Above the Thunder. Reminiscences of a Field Artillery Pilot by Raymond C. Kerns
By Raymond C. Kerns
An impressive memoir of an aviator's provider within the Pacific Theater — "If you are looking for macho, fighting-man speak, you might have picked up the incorrect booklet. . . . this can be simply a good narration of a few of my stories . . . in the course of my carrier within the U.S. military among 1940 and 1945." —Raymond C. Kerns — The son of a Kentucky tobacco farmer, Raymond Kerns dropped out of highschool after the 8th grade to assist at the farm. He enlisted within the military in 1940 and, after education as a radio operator within the artillery, was once assigned to Schofield Barracks (Oahu) the place he witnessed the japanese assault on Pearl Harbor and took part within the resulting conflict. within the months ahead of Pearl Harbor, Kerns had handed the Army's flight education admission examination with flying colours. yet simply because he lacked a highschool degree, the military refused to offer him flying classes. Undaunted, inner most Kerns took classes with a civilian flying college and used to be truly scheduled for his first solo...
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A unprecedented memoir of an aviator's provider within the Pacific Theater — "If you are looking for macho, fighting-man speak, you've gotten picked up the inaccurate publication. . . . this is often simply a decent narration of a few of my reviews . . . in the course of my carrier within the U. S. military among 1940 and 1945. " —Raymond C.
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Extra info for Above the Thunder. Reminiscences of a Field Artillery Pilot in World War II
Walter Krueger, Third Army commander, by bellowing orders out the windows of a Cub through a bullhorn (the general figures later in Kern’s story)—delivered messages and supplies, landed and took off from practically anywhere a truck could go, and generally demonstrated their extreme usefulness to ground forces in these “liaison” roles, not to mention their potential for directing artillery fire. The Fort Bliss exercises in July 1941 were typical: ten civilian J-3 Piper Cubs, two Aeroncas, and two Taylorcrafts participated in the biggest war games ever undertaken by the Army in the desert, flying in 115-degree heat, landing and taking off from roads, dry lakebeds, and strips hastily scraped out by Army bulldozers, and sticking close to the troops wherever they went.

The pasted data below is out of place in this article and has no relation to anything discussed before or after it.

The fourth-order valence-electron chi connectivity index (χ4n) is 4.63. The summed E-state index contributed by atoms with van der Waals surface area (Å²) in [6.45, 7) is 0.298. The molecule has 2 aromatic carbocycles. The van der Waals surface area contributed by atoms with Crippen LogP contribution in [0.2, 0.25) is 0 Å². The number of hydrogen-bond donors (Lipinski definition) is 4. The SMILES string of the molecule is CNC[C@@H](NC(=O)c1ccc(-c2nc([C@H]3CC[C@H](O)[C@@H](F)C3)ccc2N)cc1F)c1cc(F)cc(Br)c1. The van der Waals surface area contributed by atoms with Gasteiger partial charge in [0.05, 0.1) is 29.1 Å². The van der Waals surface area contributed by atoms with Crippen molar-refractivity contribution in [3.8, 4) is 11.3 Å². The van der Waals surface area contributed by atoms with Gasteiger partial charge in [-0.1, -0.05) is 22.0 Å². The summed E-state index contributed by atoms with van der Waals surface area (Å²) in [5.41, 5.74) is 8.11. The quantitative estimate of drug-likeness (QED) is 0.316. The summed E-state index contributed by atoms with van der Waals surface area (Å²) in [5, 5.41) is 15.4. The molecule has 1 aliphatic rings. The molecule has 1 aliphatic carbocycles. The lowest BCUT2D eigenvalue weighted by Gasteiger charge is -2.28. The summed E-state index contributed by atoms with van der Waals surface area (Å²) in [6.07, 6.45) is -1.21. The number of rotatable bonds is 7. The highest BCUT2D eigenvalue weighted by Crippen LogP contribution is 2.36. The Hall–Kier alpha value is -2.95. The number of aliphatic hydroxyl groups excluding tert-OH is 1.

Innis P. Swift, commander of the 1st Cavalry Division. Swift became another convert to the cause of the liaison planes and added his voice to those putting pressure on military authorities to adopt them. According to legend, one day Gen. ” However the name was acquired, it stuck, and thereafter all liaison aircraft, but particularly the Piper Cubs, were commonly referred to as grasshoppers, and many L-planes thereafter sported impromptu grasshopper logos on their cowlings or fuselages. 7 Thus was Army Aviation born, growing over the years and wars into the powerful combat force it is today.
Its final version, the Super Cub, was produced up until 1981, and those still flying today are in demand as bush planes in Alaska and other rugged parts of the world. It was these stellar flying characteristics that resulted in the L-4 being chosen by the Army over its competitors for use overseas (for simplicity’s sake, and to standardize overseas shipments of planes and parts, the Army wanted to settle on just one aircraft), while the Taylorcraft L-2 and L-3 Aeronca remained mostly stateside in training roles.